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Monday, April 24, 2006



Liz, thanks so much for this link. You give me the courage and confidence to proceed with it! I appreciate this so much.


And the problem is, most schools just are not set up for this. Kids don't have any personal space or carved out time in the school day to feel anything (except in EBD classes, where this is part of the therapeutic environment). I struggled with this last year when I had an explosive student in my class, and it was taking huge amounts of time out of his day, my day, my assistant's day, and the rest of the class's day. I think kids resented him more for the disruption of their environment than for the fact that he was angry. It was quite clear to all of us, and him, why he was angry - he felt stupid because of his language and learning problems, which had been inadequately addressed and led to humiliating school failure in his previous placement - but we also found that he manufactured incidents, such as falsely accusing other kids of calling him "fat", as explanations for what was bothering him. (At first we didn't want to believe he was making accusations up, but then he began to accuse kids when there was direct adult observation the entire time, and we knew it couldn't have happened.) He slipped in and out of awareness of what was really going on inside him, and often exploded without provocation. After a while, it became clear than these outbursts of anger were not therapeutic, and that if he was headed off before he got really started, he could have many fewer incidents during the day. In those extremely emotional moments, he got stuck and repeated the same doomsday statements over and over again, and his perception of reality was distorted to the point that he began to think in a paranoid way. As a teacher and not a professional therapist, I felt way out of my league. We handled it as best we could and referred him to someone outside of school. It took a huge toll, though. And of course, this was just one child in my class of 12. There were others who had major emotional issues too.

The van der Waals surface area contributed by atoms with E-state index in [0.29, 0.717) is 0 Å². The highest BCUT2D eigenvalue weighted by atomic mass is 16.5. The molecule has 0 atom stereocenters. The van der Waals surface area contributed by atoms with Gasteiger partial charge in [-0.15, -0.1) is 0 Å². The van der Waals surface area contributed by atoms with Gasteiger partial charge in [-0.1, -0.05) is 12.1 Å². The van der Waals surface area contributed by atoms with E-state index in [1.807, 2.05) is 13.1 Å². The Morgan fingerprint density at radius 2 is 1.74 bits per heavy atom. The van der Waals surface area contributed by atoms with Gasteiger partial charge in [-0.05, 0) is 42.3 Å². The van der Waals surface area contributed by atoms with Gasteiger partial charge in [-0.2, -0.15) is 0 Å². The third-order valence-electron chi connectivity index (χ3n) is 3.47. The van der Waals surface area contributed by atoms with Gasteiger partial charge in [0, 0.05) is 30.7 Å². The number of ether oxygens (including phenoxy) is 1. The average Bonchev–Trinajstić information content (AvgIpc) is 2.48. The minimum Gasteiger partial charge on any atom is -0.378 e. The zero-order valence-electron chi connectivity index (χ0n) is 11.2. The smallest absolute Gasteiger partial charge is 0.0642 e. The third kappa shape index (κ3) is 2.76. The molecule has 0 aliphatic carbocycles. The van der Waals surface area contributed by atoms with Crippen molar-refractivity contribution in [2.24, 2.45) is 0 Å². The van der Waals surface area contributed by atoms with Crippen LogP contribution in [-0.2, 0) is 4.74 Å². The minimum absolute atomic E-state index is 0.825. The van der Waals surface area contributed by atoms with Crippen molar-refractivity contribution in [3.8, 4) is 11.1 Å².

When you are interacting with kids in a group setting, you have to structure time and space and expression in a certain way, otherwise the group becomes counterproductive. A group setting implies that kids are working on the same things and thus the group has an agenda. But kids are very individual, and so their agenda often runs differently or even countered to the group agenda. I see society encouraging that, but also expecting schools to run as they always have. And that's a problem. You can't have a group without some sort of compromise and commitment on the part of individuals.

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